by Claire McNab
The vast, forbidding Australian Outback… the grandeur of Ayers Rock… legendary Alice Springs… the Great Barrier Reef… the primal beauty of Cape Tribulation…
Two women, from different continents, with different values, collide with spectacular results… UNDER THE SOUTHERN CROSS.
American Lee Paynter has built her Small travel agency into an international tour company. Brash, confident, openly lesbian, her great love is her business. Women? They’re to enjoy and let go.
Alexandra Findlay is pursuing a career in Australian tourism with quiet focus and determination, convinced that her career is the best she can hope for in her arid, closeted emotional existence.
Now Alex has been assigned to accompany Lee on the American woman’s visit Down Under, to win Lee’s company over to Australian tourism. Suddenly Alex’s quiet life explodes… And Lee is challenged by a woman unlike any she has ever known.
I love flying, especially in small planes, where the experience gives me a little of the exhilaration birds must feel when they ride the wind.
This time I was sitting just behind the pilot in a little twenty-seater, leaning forward to see the green wrinkled water crawling by beneath us.
He grinned at me over his shoulder, raising his voice above the insect drone of the engines. “Paradise, eh, Alex?”
I smiled acknowledgment and he turned back to his instruments. He was right—it was paradise. Below us scattered islands lazed in the warm tropical sea by the flank of Queensland. From this height vegetation looked like verdant stubble and the water was so clear that I could see, as if on a gigantic contour map, the tones of green, aquamarine and blue that showed the gradations of depth. As our little plane advanced slowly over the shallow sea, its shadow flickering and dancing, each new island showed its unique underwater pattern of banks and channels, shaded here and there with darker patches of seaweed.
I knew that to the east, where the cold blue of the Pacific Ocean broke its might against the coral walls of the Great Barrier Reef, the continental shelf suddenly plunged to icy black depths. But here everything was drenched in light and the water was tamed, soothed by the warmth, lapping indolently against white coral beaches.
The pilot raised his voice so that the passengers crammed into the cabin could hear: “Tern Island ahead.”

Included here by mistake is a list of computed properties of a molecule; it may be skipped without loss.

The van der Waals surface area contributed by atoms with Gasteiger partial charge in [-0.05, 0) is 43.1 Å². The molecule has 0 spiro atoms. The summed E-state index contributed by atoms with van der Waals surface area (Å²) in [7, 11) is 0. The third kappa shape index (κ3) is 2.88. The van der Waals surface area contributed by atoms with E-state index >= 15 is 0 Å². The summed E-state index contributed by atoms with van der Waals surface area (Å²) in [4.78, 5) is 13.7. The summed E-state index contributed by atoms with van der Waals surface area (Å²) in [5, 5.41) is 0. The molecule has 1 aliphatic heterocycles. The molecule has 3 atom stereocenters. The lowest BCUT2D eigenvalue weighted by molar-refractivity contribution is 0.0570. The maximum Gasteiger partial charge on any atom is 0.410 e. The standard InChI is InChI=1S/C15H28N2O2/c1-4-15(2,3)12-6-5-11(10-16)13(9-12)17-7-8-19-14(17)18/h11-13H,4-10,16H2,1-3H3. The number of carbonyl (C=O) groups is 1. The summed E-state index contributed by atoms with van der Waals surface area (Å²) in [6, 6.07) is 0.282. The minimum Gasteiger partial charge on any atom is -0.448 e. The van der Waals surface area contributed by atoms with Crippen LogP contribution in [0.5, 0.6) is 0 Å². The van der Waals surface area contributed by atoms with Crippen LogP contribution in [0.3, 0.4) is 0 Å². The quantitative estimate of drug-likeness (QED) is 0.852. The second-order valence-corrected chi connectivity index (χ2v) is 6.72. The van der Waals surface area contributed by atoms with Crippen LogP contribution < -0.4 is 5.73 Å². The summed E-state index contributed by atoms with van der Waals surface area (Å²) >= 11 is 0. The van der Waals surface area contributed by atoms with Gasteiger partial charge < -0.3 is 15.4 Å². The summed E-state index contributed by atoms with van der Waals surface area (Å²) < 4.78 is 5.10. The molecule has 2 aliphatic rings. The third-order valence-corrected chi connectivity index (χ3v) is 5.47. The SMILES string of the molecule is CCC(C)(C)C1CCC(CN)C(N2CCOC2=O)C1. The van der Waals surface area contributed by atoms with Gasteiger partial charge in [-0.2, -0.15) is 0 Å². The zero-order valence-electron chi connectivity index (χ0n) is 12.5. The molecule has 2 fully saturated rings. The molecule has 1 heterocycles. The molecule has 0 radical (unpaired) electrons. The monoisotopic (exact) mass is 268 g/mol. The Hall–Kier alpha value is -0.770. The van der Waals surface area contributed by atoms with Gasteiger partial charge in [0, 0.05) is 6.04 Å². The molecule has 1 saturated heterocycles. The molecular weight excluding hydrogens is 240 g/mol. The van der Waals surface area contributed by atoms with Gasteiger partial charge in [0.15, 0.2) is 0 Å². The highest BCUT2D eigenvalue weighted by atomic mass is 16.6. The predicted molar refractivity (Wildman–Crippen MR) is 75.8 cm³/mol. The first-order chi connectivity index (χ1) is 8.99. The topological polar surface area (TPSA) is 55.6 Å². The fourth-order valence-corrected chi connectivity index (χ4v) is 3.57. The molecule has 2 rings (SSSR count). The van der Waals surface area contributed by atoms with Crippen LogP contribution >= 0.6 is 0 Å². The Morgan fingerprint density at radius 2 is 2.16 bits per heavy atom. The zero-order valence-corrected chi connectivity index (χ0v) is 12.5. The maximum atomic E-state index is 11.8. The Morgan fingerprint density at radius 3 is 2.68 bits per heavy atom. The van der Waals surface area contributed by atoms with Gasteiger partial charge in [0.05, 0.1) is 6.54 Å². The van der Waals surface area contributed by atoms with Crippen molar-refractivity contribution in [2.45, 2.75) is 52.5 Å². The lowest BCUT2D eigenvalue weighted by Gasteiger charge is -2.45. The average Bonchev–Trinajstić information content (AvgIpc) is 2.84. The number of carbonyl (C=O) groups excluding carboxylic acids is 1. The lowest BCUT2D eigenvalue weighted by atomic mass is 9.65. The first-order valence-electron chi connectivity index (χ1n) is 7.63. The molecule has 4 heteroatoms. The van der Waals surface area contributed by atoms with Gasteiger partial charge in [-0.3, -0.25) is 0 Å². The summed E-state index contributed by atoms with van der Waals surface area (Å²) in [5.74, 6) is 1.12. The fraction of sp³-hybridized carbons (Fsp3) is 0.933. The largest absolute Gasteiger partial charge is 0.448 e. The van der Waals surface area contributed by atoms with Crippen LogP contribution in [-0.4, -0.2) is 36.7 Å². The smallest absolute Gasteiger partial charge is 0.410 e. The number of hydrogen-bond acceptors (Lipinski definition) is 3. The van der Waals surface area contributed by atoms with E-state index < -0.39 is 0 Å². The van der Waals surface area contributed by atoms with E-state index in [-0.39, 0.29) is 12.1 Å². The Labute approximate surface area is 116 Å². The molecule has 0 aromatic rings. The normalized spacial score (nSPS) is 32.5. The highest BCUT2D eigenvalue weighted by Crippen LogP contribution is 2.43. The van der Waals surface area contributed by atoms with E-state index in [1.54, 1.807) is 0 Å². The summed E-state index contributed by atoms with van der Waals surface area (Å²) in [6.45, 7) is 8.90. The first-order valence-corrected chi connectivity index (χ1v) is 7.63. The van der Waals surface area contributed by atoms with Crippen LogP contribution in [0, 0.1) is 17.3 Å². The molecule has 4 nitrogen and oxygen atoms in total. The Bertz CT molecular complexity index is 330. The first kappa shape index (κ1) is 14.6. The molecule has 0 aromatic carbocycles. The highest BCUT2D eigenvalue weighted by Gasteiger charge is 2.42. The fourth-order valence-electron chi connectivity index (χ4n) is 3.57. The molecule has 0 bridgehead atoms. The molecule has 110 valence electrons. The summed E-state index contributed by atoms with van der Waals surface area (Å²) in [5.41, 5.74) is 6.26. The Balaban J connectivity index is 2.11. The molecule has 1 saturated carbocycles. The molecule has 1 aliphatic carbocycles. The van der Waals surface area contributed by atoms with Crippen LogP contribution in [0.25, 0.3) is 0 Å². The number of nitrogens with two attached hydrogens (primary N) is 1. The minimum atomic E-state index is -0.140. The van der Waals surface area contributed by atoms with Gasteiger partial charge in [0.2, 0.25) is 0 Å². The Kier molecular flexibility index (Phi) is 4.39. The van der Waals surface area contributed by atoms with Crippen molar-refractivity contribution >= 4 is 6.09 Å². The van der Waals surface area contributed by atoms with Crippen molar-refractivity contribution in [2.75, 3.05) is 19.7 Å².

It was almost a routine destination for me now, but the impact of its beauty had hardly been dulled by familiarity.
Two thirds of the island formed a national park protected from development, so the hills and valleys were blanketed with a heavy coating of virgin rainforest and at the sea’s edge mangrove swamps met the salty water. Tern Island Resort began where the thick natural cover met the manicured precision of a nine-hole golf course. From the air most of the buildings clustered around the pale crescent of Tern Beach were almost hidden by the luxuriance of tropical gardens.
We went into a shallow dive, swooping low over a couple of bright-sailed windsurfers scudding in zig-zag patterns across the turquoise water. As usual, the single tarmac strip of the airport looked far too small to me, but as we approached it seemed to stretch until it was a respectable length. I know that landings are the most dangerous part of air travel, so I always hold my breath in those last moments before touchdown. This time the wheels struck the gray-black surface with a pounding whoomp, then, shuddering, we scooted down the strip. The pilot was smiling: I wondered if he’d deliberately come in a little fast.
We made a wide circle and taxied back to the little terminal building, which was situated halfway down the strip. The door was opened, the steps extended the short distance to the ground, and a babble of different accents broke out as passengers extricated themselves from the cramped cabin and stretched in the moist, heavy warmth.
They were all seasoned travelers, so I didn’t follow them immediately, taking time to pin my identification to my white shirt. I’ve always hated being labeled, but Sir Frederick had insisted that during a convention, staff wear their names at all times. The badge was a large rectangle, conspicuous with Australia’s national colors of green and gold. The symbol for Australasian Pan Pacific is an elaborate representation of the initials within an outline of Australia. I checked to make sure the name ALEXANDRA FINDLAY was straight.
Confirming that my shirt was tucked neatly into my tailored white pants—“Appearance is eighty percent of success!” according to Sir Frederick—I joined the gaggle of passengers. As I shepherded them towards the diminutive blossom-and-creeper-covered building that served as Tern Island’s airport terminal, I saw that Steve Monahan was part of the welcoming committee waiting with glasses of champagne and orange.